Sluggish demand, says one report. An over-abundance of supply, says another.
Dueling stories Monday in Reuters and the
about the Chinese gray market for Apple (AAPL) products agree on one thing: The prices the new iPad can fetch have fallen roughly 30% in the past two weeks.
When the latest iPad — the one with the much-hyped Retina display — showed up in Beijing the day after its U.S. launch, Chinese resellers could get as much as $1,100 for a model that retails for less than $500. Today, according to Reuters, prices like $600 or $700 are more common.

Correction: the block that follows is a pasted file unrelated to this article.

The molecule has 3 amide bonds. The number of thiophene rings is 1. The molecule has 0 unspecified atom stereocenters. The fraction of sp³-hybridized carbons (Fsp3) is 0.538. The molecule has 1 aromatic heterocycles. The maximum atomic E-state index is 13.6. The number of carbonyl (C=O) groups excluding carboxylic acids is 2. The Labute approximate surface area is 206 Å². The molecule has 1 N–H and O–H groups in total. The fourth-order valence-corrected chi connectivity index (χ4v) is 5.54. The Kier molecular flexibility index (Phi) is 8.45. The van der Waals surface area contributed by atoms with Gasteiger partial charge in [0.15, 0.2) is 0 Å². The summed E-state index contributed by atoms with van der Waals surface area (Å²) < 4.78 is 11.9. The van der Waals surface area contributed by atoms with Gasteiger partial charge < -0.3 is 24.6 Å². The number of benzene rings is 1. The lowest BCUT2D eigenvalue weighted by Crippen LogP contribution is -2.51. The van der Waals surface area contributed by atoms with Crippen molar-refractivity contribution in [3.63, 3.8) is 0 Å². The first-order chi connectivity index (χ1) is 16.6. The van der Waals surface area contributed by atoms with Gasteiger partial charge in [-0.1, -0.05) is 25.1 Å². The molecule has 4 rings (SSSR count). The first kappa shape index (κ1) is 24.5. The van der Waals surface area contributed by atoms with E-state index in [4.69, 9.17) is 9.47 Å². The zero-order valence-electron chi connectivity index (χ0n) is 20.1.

What’s going on?
The Financial Times offers two explanations in the form of a pair of quotes:
Reuters, in a considerably more ambitious story that follows the path of iPads bought in San Francisco-area Apple Stores, stuffed in suitcases, shipped by courier to Hong Kong and smuggled by backpack onto the mainland, draws a different conclusion.
It points out that unlike the iPad 2, which went on sale in Hong Kong and Shanghai nearly two months after its U.S. launch, the third-generation iPad was available in quantity in Hong Kong and Shanghai Apple Stores a week after U.S. sales began.
The two reports are not contradictory. But the headlines send a very different signal: